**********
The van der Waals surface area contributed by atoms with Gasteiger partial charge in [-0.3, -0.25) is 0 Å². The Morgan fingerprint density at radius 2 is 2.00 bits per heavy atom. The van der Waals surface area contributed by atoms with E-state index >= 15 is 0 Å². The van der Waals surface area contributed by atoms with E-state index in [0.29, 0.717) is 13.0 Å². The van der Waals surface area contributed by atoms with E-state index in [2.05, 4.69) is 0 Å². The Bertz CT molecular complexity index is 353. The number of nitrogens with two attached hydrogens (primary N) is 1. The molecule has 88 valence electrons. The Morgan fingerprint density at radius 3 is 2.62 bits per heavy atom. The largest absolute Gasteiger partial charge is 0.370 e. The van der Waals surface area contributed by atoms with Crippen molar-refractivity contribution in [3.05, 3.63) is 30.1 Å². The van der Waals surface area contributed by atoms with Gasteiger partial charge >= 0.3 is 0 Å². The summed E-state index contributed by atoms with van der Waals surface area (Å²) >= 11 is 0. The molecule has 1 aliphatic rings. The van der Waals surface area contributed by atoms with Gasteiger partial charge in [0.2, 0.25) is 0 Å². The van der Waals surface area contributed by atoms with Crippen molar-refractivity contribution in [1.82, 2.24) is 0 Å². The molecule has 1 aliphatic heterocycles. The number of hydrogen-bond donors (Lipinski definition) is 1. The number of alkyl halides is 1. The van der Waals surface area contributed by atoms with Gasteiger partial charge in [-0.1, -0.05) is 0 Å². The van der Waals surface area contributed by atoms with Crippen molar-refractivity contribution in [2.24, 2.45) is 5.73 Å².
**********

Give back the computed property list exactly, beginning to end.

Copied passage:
The van der Waals surface area contributed by atoms with Gasteiger partial charge in [-0.3, -0.25) is 0 Å². The Morgan fingerprint density at radius 2 is 2.00 bits per heavy atom. The van der Waals surface area contributed by atoms with E-state index >= 15 is 0 Å². The van der Waals surface area contributed by atoms with E-state index in [0.29, 0.717) is 13.0 Å². The van der Waals surface area contributed by atoms with E-state index in [2.05, 4.69) is 0 Å². The Bertz CT molecular complexity index is 353. The number of nitrogens with two attached hydrogens (primary N) is 1. The molecule has 88 valence electrons. The Morgan fingerprint density at radius 3 is 2.62 bits per heavy atom. The largest absolute Gasteiger partial charge is 0.370 e. The van der Waals surface area contributed by atoms with Crippen molar-refractivity contribution in [3.05, 3.63) is 30.1 Å². The van der Waals surface area contributed by atoms with Gasteiger partial charge >= 0.3 is 0 Å². The summed E-state index contributed by atoms with van der Waals surface area (Å²) >= 11 is 0. The molecule has 1 aliphatic rings. The van der Waals surface area contributed by atoms with Gasteiger partial charge in [0.2, 0.25) is 0 Å². The van der Waals surface area contributed by atoms with Crippen molar-refractivity contribution in [1.82, 2.24) is 0 Å². The molecule has 1 aliphatic heterocycles. The number of hydrogen-bond donors (Lipinski definition) is 1. The number of alkyl halides is 1. The van der Waals surface area contributed by atoms with Gasteiger partial charge in [-0.1, -0.05) is 0 Å². The van der Waals surface area contributed by atoms with Crippen molar-refractivity contribution in [2.24, 2.45) is 5.73 Å².